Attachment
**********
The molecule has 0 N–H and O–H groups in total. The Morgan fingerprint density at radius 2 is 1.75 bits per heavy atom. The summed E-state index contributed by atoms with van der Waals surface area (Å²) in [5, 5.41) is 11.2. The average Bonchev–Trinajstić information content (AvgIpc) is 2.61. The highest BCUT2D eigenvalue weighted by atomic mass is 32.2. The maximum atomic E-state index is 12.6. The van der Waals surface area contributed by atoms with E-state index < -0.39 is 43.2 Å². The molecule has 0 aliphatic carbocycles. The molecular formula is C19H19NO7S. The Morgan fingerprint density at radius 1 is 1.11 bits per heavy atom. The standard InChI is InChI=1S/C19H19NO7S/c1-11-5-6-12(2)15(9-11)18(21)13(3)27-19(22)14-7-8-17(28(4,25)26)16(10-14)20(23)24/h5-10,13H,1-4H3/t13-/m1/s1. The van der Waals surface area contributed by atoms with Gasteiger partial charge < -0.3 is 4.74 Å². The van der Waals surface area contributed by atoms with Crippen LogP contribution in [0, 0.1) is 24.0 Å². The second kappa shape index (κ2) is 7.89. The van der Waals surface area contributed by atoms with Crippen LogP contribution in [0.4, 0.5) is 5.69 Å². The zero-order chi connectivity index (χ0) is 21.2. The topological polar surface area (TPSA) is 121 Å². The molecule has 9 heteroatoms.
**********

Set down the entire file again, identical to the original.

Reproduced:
The molecule has 0 N–H and O–H groups in total. The Morgan fingerprint density at radius 2 is 1.75 bits per heavy atom. The summed E-state index contributed by atoms with van der Waals surface area (Å²) in [5, 5.41) is 11.2. The average Bonchev–Trinajstić information content (AvgIpc) is 2.61. The highest BCUT2D eigenvalue weighted by atomic mass is 32.2. The maximum atomic E-state index is 12.6. The van der Waals surface area contributed by atoms with E-state index < -0.39 is 43.2 Å². The molecule has 0 aliphatic carbocycles. The molecular formula is C19H19NO7S. The Morgan fingerprint density at radius 1 is 1.11 bits per heavy atom. The standard InChI is InChI=1S/C19H19NO7S/c1-11-5-6-12(2)15(9-11)18(21)13(3)27-19(22)14-7-8-17(28(4,25)26)16(10-14)20(23)24/h5-10,13H,1-4H3/t13-/m1/s1. The van der Waals surface area contributed by atoms with Gasteiger partial charge < -0.3 is 4.74 Å². The van der Waals surface area contributed by atoms with Crippen LogP contribution in [0, 0.1) is 24.0 Å². The second kappa shape index (κ2) is 7.89. The van der Waals surface area contributed by atoms with Crippen LogP contribution in [0.4, 0.5) is 5.69 Å². The zero-order chi connectivity index (χ0) is 21.2. The topological polar surface area (TPSA) is 121 Å². The molecule has 9 heteroatoms.